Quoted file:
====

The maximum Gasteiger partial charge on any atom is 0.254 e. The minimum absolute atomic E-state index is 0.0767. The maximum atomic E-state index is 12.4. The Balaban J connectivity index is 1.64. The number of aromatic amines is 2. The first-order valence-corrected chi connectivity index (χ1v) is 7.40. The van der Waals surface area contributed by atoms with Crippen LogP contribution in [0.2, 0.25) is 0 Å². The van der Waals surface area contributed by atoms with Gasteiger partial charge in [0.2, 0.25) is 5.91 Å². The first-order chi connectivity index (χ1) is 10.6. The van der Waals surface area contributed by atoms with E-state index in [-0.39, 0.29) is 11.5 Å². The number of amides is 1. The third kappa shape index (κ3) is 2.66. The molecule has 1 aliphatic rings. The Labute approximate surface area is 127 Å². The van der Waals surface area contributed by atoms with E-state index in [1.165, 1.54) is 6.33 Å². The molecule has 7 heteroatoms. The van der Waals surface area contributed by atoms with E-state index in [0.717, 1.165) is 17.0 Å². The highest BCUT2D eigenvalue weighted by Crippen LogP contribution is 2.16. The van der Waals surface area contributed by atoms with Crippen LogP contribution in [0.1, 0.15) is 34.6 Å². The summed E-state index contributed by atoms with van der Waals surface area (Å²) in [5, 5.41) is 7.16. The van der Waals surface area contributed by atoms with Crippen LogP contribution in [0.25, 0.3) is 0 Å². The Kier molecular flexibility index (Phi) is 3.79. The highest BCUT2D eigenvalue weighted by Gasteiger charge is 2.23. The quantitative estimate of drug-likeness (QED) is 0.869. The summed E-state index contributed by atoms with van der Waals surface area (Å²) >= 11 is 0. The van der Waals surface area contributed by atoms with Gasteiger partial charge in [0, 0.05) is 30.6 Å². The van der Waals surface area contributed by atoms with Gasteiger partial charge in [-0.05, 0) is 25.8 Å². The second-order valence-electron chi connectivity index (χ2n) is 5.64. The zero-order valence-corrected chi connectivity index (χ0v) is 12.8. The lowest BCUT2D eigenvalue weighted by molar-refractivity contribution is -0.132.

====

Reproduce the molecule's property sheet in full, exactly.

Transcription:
The maximum Gasteiger partial charge on any atom is 0.254 e. The minimum absolute atomic E-state index is 0.0767. The maximum atomic E-state index is 12.4. The Balaban J connectivity index is 1.64. The number of aromatic amines is 2. The first-order valence-corrected chi connectivity index (χ1v) is 7.40. The van der Waals surface area contributed by atoms with Crippen LogP contribution in [0.2, 0.25) is 0 Å². The van der Waals surface area contributed by atoms with Gasteiger partial charge in [0.2, 0.25) is 5.91 Å². The first-order chi connectivity index (χ1) is 10.6. The van der Waals surface area contributed by atoms with E-state index in [-0.39, 0.29) is 11.5 Å². The number of amides is 1. The third kappa shape index (κ3) is 2.66. The molecule has 1 aliphatic rings. The Labute approximate surface area is 127 Å². The van der Waals surface area contributed by atoms with E-state index in [1.165, 1.54) is 6.33 Å². The molecule has 7 heteroatoms. The van der Waals surface area contributed by atoms with E-state index in [0.717, 1.165) is 17.0 Å². The highest BCUT2D eigenvalue weighted by Crippen LogP contribution is 2.16. The van der Waals surface area contributed by atoms with Crippen LogP contribution in [0.1, 0.15) is 34.6 Å². The summed E-state index contributed by atoms with van der Waals surface area (Å²) in [5, 5.41) is 7.16. The van der Waals surface area contributed by atoms with Crippen LogP contribution in [0.25, 0.3) is 0 Å². The Kier molecular flexibility index (Phi) is 3.79. The highest BCUT2D eigenvalue weighted by Gasteiger charge is 2.23. The quantitative estimate of drug-likeness (QED) is 0.869. The summed E-state index contributed by atoms with van der Waals surface area (Å²) >= 11 is 0. The van der Waals surface area contributed by atoms with Gasteiger partial charge in [0, 0.05) is 30.6 Å². The van der Waals surface area contributed by atoms with Gasteiger partial charge in [-0.05, 0) is 25.8 Å². The second-order valence-electron chi connectivity index (χ2n) is 5.64. The zero-order valence-corrected chi connectivity index (χ0v) is 12.8. The lowest BCUT2D eigenvalue weighted by molar-refractivity contribution is -0.132.